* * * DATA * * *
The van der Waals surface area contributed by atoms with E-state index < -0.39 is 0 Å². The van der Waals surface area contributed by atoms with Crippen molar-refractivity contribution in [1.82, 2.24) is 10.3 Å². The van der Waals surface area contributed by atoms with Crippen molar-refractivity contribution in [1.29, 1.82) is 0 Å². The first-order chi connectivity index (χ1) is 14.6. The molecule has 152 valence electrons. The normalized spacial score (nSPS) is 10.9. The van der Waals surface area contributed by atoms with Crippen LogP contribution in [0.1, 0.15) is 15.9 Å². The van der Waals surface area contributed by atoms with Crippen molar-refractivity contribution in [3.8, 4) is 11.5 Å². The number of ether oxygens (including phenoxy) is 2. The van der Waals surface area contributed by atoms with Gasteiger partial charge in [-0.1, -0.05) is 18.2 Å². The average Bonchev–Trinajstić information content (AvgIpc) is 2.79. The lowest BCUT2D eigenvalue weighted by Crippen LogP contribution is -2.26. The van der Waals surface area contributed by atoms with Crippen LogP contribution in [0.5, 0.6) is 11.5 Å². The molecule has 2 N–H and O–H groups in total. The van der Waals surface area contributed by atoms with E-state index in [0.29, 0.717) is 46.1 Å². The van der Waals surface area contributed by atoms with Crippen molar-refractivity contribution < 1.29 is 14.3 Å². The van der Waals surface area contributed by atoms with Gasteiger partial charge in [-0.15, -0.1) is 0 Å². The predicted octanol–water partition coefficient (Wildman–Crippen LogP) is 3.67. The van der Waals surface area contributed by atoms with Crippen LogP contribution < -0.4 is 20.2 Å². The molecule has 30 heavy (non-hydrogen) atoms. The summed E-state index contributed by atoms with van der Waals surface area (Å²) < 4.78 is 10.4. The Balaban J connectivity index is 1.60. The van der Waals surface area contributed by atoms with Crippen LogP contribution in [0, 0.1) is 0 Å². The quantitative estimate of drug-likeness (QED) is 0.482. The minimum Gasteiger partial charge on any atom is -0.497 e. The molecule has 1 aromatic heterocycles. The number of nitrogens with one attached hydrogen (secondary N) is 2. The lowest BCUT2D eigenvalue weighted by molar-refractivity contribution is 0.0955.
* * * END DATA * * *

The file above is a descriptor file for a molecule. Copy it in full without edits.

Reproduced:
The van der Waals surface area contributed by atoms with E-state index < -0.39 is 0 Å². The van der Waals surface area contributed by atoms with Crippen molar-refractivity contribution in [1.82, 2.24) is 10.3 Å². The van der Waals surface area contributed by atoms with Crippen molar-refractivity contribution in [1.29, 1.82) is 0 Å². The first-order chi connectivity index (χ1) is 14.6. The molecule has 152 valence electrons. The normalized spacial score (nSPS) is 10.9. The van der Waals surface area contributed by atoms with Crippen LogP contribution in [0.1, 0.15) is 15.9 Å². The van der Waals surface area contributed by atoms with Crippen molar-refractivity contribution in [3.8, 4) is 11.5 Å². The number of ether oxygens (including phenoxy) is 2. The van der Waals surface area contributed by atoms with Gasteiger partial charge in [-0.1, -0.05) is 18.2 Å². The average Bonchev–Trinajstić information content (AvgIpc) is 2.79. The lowest BCUT2D eigenvalue weighted by Crippen LogP contribution is -2.26. The van der Waals surface area contributed by atoms with Crippen LogP contribution in [0.5, 0.6) is 11.5 Å². The molecule has 2 N–H and O–H groups in total. The van der Waals surface area contributed by atoms with E-state index in [0.29, 0.717) is 46.1 Å². The van der Waals surface area contributed by atoms with Crippen molar-refractivity contribution < 1.29 is 14.3 Å². The van der Waals surface area contributed by atoms with Gasteiger partial charge in [-0.15, -0.1) is 0 Å². The predicted octanol–water partition coefficient (Wildman–Crippen LogP) is 3.67. The van der Waals surface area contributed by atoms with Crippen LogP contribution < -0.4 is 20.2 Å². The molecule has 30 heavy (non-hydrogen) atoms. The summed E-state index contributed by atoms with van der Waals surface area (Å²) < 4.78 is 10.4. The Balaban J connectivity index is 1.60. The van der Waals surface area contributed by atoms with Crippen LogP contribution in [0, 0.1) is 0 Å². The quantitative estimate of drug-likeness (QED) is 0.482. The minimum Gasteiger partial charge on any atom is -0.497 e. The molecule has 1 aromatic heterocycles. The number of nitrogens with one attached hydrogen (secondary N) is 2. The lowest BCUT2D eigenvalue weighted by molar-refractivity contribution is 0.0955.